29 June 2011

Because "Belgian" is no kind of descriptor

We do tend to throw the B-word around rather indiscriminately. It generally means a very full-bodied, estery, slightly yeasty kind of thing: cloudy, funky, and available in any colour from pale Duvel-yellow to dark Rochefort-brown. Hoppy it ain't, despite even the new wave of American inspired hop-driven Belgian ales; and there's certainly nothing you'd call "clean" in the profile.

One brewing company in particular is doing its utmost to break out of the strictures of national beer stereotyping: De La Senne, from Brussels. I've covered a couple of their beers previously (here and here) and the wife kindly brought two more back from a recent trip to Belgium.

Zinne Bir calls itself a "Brussels' People Ale", in what can only be a cheeky attempt to wind up the beer style purists. And the English grammar purists too, I guess. It's 5.8% ABV and pours a cloudy orange shade, quite fizzy but not really throwing out much by way of aroma -- just some lightly spicy jasmine sweetness. The first impression on tasting is bitterness, and lots of it, with both the yeast and hops ganging up together and introducing their respective brands of sharpness simultaneously. It calms down after a moment and finishes pithy rather than sharp. The fizz makes it refreshing and it's all really quite quaffable. An ordinary decent beer for the citizens of Brussels? Yes, I can see how that works. And if it means more Cantillon for me, then I'm happy.

I figured that Equinox would be somewhat more typically Belgian: an 8% ABV dark ale in a 75cl bottle? Has to be vaguely trappist in tone, hasn't it? Nope. I think they've assembled this the way one would for an abbey beer and then used a totally different, unBelgian yeast. Of fruity esters there are none. Instead it's a very dry, bitter, and slightly smoky beer, nearly akin to a strong Irish stout. It's full-bodied almost to the point of greasiness and the liquorice aroma is the nearest thing to fruit that it offers. I found it hard going, all in all. An enjoyable novelty, but I didn't need to devote my evening to three quarters of a litre of it.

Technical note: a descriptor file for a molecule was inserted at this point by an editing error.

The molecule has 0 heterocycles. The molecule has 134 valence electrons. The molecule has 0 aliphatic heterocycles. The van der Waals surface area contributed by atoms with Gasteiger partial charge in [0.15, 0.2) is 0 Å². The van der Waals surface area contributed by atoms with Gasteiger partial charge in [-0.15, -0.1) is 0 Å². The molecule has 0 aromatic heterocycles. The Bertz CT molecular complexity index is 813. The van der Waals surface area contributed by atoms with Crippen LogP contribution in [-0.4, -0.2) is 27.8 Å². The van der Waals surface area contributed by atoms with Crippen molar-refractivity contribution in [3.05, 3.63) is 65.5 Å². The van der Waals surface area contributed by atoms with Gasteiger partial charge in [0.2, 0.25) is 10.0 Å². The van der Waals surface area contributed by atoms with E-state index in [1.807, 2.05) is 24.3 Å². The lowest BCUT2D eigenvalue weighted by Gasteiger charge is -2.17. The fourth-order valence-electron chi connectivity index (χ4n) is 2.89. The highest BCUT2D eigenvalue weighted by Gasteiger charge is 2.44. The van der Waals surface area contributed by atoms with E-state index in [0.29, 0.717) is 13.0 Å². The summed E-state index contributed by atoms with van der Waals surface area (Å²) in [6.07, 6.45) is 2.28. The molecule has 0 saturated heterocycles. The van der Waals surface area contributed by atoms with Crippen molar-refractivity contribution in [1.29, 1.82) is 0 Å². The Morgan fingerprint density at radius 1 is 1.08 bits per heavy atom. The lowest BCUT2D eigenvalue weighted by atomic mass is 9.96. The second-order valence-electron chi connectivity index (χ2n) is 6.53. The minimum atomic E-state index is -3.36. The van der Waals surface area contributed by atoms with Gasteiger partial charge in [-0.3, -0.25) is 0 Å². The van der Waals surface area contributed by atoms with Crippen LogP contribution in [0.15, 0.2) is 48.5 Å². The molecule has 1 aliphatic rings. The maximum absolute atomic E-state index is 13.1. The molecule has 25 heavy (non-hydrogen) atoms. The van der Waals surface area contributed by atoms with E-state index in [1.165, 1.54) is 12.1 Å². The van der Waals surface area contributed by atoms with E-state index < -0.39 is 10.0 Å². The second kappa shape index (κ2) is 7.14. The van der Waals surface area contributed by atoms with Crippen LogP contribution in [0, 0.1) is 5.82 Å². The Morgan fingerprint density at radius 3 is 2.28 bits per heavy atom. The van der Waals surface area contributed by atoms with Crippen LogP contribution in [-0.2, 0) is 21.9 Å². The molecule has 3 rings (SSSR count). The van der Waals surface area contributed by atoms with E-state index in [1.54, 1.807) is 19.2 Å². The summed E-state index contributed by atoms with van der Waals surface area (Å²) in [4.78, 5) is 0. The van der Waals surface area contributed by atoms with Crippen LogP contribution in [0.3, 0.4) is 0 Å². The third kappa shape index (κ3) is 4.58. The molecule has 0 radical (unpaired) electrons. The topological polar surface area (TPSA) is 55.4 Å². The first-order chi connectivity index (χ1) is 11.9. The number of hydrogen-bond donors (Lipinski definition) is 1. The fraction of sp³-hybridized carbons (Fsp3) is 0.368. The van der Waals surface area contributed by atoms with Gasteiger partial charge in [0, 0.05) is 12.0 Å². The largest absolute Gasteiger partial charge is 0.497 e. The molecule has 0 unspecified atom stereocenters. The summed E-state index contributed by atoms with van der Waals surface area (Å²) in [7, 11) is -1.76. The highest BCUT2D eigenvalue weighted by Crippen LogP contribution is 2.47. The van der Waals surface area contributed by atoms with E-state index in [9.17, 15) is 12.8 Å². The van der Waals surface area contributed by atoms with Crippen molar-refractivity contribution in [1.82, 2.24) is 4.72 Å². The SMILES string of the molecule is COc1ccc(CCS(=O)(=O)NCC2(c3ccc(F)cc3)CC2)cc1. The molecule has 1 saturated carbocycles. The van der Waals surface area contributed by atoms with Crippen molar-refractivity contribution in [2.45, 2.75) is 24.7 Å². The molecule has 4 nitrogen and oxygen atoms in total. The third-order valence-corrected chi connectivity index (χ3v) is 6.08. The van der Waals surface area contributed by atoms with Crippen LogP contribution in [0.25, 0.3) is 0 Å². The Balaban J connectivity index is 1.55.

It's always good to see brewers breaking free of received notions of what beer in their country is supposed to be, especially in countries like Belgium with well-established brewing traditions. Here's to the tinkerers.


  1. Sounds like a song by Pulp: "I wanna drink like Brussels people - I wanna drink whatever Brussels people do …"

    Except Brussels people mostly drink Jupiler, I believe …

  2. I've occasionally received hostility from American homebrewers for making a very simple point: You don't need Belgian yeast to make Belgian beer. What you need to do is make the beer in Belgium.

    Senne is one of a handful of Belgian breweries thinking outside the box in terms of fermentation profile, not to mention hops.

  3. For me the great pleasure of Belgian beer is the diversity of flavours. Weak, strong, light, dark, sweet, sour, bitter, malty. The full spectrum is there. I hope that the rush for extreme hoppiness doesn't swamp this diversity.